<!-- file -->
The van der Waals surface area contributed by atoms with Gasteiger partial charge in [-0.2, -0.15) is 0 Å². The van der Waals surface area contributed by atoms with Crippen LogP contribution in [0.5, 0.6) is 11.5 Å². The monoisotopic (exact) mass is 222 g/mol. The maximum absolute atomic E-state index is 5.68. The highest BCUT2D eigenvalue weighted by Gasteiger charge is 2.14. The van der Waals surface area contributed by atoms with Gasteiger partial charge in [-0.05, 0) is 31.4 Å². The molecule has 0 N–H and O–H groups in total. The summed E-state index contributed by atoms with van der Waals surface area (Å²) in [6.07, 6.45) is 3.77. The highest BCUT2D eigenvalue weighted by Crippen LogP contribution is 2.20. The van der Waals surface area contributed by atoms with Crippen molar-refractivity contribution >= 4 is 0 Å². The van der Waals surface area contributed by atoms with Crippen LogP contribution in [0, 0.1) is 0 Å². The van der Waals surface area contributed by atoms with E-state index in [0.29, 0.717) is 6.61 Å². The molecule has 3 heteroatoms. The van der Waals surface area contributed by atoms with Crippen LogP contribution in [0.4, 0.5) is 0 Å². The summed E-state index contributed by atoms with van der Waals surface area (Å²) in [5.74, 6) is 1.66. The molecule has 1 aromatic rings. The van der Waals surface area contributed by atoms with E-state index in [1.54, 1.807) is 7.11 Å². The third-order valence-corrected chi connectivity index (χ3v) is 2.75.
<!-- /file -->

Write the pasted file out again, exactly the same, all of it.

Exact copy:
The van der Waals surface area contributed by atoms with Gasteiger partial charge in [-0.2, -0.15) is 0 Å². The van der Waals surface area contributed by atoms with Crippen LogP contribution in [0.5, 0.6) is 11.5 Å². The monoisotopic (exact) mass is 222 g/mol. The maximum absolute atomic E-state index is 5.68. The highest BCUT2D eigenvalue weighted by Gasteiger charge is 2.14. The van der Waals surface area contributed by atoms with Gasteiger partial charge in [-0.05, 0) is 31.4 Å². The molecule has 0 N–H and O–H groups in total. The summed E-state index contributed by atoms with van der Waals surface area (Å²) in [6.07, 6.45) is 3.77. The highest BCUT2D eigenvalue weighted by Crippen LogP contribution is 2.20. The van der Waals surface area contributed by atoms with Crippen molar-refractivity contribution >= 4 is 0 Å². The van der Waals surface area contributed by atoms with Crippen LogP contribution in [0, 0.1) is 0 Å². The van der Waals surface area contributed by atoms with E-state index in [0.29, 0.717) is 6.61 Å². The molecule has 3 heteroatoms. The van der Waals surface area contributed by atoms with Crippen LogP contribution in [0.4, 0.5) is 0 Å². The summed E-state index contributed by atoms with van der Waals surface area (Å²) in [5.74, 6) is 1.66. The molecule has 1 aromatic rings. The van der Waals surface area contributed by atoms with E-state index in [1.54, 1.807) is 7.11 Å². The third-order valence-corrected chi connectivity index (χ3v) is 2.75.